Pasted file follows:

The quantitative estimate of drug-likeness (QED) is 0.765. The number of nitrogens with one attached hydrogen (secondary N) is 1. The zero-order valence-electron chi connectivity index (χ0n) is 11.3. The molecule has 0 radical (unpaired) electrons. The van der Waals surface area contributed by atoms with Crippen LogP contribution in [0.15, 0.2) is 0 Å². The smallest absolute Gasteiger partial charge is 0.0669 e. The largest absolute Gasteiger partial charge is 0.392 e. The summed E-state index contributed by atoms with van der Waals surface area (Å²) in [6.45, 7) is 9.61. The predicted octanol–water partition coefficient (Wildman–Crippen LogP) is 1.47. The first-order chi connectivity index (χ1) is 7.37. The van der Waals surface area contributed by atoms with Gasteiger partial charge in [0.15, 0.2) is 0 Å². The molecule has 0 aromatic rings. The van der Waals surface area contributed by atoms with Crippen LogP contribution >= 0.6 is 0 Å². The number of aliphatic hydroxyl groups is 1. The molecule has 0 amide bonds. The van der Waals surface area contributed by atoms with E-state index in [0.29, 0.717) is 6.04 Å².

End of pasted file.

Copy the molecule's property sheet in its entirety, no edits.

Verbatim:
The quantitative estimate of drug-likeness (QED) is 0.765. The number of nitrogens with one attached hydrogen (secondary N) is 1. The zero-order valence-electron chi connectivity index (χ0n) is 11.3. The molecule has 0 radical (unpaired) electrons. The van der Waals surface area contributed by atoms with Crippen LogP contribution in [0.15, 0.2) is 0 Å². The smallest absolute Gasteiger partial charge is 0.0669 e. The largest absolute Gasteiger partial charge is 0.392 e. The summed E-state index contributed by atoms with van der Waals surface area (Å²) in [6.45, 7) is 9.61. The predicted octanol–water partition coefficient (Wildman–Crippen LogP) is 1.47. The first-order chi connectivity index (χ1) is 7.37. The van der Waals surface area contributed by atoms with Gasteiger partial charge in [0.15, 0.2) is 0 Å². The molecule has 0 aromatic rings. The van der Waals surface area contributed by atoms with Crippen LogP contribution >= 0.6 is 0 Å². The number of aliphatic hydroxyl groups is 1. The molecule has 0 amide bonds. The van der Waals surface area contributed by atoms with E-state index in [0.29, 0.717) is 6.04 Å².